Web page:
As a father, I’ve been concerned with how schools manage the issue of bullying. The school system and I agree that bullying is wrong and we likewise agree that it shouldn’t be tolerated. We even agree that the first response of a child being bullied shouldn’t just be to haul off and smack the problem child. But where we disagree iswhether a child has any right to self-defense. Is there a point at which achild can actually stand up for himself when the other avenues have failed?
We’ve taught our three children that they’re to do three things if they feel they’re being bullied. First, tell the kid to stop doing whatever’s creating the problem. Second, simply walk away. If the first two steps fail, then find and tell someone in authority. Many of these instances occur in places where there is adult control and it’s the adults’ responsibility to prevent these problems. Schools are particularly sensitive to the issue and will actively take measures to monitor, control and discipline kids who bully.
Unfortunately, adults aren’t always around.
I was raised with the understanding that you might have to fight back. We’ve taught our kids that if the three avoidance steps fail, they should defend themselves. So I was surprised some years ago to hear that the elementary school guidance counselor had asked my son’s class this question: How many of your parents have said that it’s okay to fight back if you’re being bullied? My son and several classmates raised their hands. Your parents are wrong. If anybody is caught throwing punches or kicking somebody, even a bully, they’ll be punished the same as the person they say is bullying them. One of the kids asked what would happen if they were outnumbered with their backs to the wall and had no choice? The response was the same. The counselor did provide the class with strategies that could be used if they were being bullied but the kids were left scratching their heads. This, along with a comment that was wildly misconstrued by my son, led to a phone call to determine what was said and in this instance, the counselor’s original question was indeed correct.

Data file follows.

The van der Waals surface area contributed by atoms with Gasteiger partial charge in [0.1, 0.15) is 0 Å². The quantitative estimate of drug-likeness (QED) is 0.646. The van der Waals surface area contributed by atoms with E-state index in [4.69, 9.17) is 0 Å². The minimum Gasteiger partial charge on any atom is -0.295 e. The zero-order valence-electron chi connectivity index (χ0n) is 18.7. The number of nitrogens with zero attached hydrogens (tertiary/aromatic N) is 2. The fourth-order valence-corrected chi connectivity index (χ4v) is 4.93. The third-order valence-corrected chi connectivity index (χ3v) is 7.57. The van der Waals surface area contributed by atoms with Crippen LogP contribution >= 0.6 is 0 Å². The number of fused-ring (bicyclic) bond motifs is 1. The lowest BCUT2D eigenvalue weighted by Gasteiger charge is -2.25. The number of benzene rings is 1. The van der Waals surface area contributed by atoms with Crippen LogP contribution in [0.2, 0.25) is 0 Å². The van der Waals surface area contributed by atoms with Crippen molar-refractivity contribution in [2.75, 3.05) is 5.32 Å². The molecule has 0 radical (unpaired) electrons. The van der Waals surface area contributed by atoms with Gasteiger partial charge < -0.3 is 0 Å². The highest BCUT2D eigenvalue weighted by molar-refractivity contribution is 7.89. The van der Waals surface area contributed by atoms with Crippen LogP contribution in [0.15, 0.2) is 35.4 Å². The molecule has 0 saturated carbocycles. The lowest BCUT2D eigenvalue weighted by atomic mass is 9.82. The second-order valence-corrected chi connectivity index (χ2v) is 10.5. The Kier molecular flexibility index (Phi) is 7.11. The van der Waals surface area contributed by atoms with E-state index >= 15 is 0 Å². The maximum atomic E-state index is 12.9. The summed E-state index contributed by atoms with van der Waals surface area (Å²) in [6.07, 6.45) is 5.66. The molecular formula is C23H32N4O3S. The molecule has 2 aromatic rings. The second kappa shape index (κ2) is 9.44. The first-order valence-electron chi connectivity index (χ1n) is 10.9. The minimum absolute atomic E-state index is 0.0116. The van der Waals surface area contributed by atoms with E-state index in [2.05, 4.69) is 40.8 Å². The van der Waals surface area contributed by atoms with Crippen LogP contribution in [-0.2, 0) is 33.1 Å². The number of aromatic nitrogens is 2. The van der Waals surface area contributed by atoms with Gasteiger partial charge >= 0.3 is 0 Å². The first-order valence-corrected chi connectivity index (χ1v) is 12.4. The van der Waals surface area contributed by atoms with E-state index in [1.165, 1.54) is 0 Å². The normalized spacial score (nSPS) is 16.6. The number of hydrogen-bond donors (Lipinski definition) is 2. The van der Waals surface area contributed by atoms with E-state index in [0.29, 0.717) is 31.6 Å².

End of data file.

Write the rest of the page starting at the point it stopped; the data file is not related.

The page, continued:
I understand the situation in which schools find themselves. Society’s violence level has spilled into schools and what we settled with fists is now handled with weapons. If a child denies being a bully to the parents, today’s parents are more likely to support them even at the threat of litigation. Combine these factors and school systems simply find it easier to adopt a zero-tolerance policy that punishes all equally, regardless of guilt or circumstances. It’s the juvenile equivalent of the Second Amendment argument that when all guns are outlawed, only outlaws will have guns.
So what can you do? A bully will take over a child’s life and the bully must be handled one way or another. Our kids have had to contend with multiple bullies, including a troubled first-grader who actually contracted with a fourth-grader to attack and beat up my first grade son. In that instance, our son immediately went to the playground aide and all three wound up in the principal’s office to settle the matter.
- First, pay attention and decide whether or not there is a bullying problem. Some kids will share it but others will hide the situation. Learn the signs of bullying. Likewise, listen to the names that get thrown around by the kids and the context in which you’re hearing them and then take an opportunity to visit the school, even if it means taking time out of work.
- Second, find out your school system’s policy on bullying. How do they address cases of bullying?
- Third, if you think that your child has a problem, contact the school and speak with the teacher and principal. To their credit, they will take it seriously and listen. Tell them what you’re hearing and ask what they know. What about the suspected child or children? Any other issues? Ask them to investigate and give them an opportunity to respond. When the teacher knows that there’s a problem, you’ll generally have a respite window as greater attention is paid.
- Fourth, follow up quickly and work out an action plan. Then share it with your child and pay attention. If the bullying continues, follow up with the school again. Delegate upwards if the problem persists.
- If the situation does continue, decide what your response is. In our case, a bully took over our other son’s second grade year and despite multiple conversations with the teacher and the bully’s mother – Dad wasn’t around – the problems continued. After our son was bullied again, I simply told the principal that my son would defend himself accordingly. The bullying did decrease afterwards and I then made it a point to share with other teachers and principals – when the need arose – that my kids had the option to defend themselves if the adults didn’t resolve the problem. My wife and I made a conscious decision – and shared it with the kids – that if all other approaches failed, we’d back them if they got in trouble for fighting.
There might be consequences at school, but we’d work with it and they’d have no consequences with us. Because when the kids are adults,they will have to manage these issues themselves.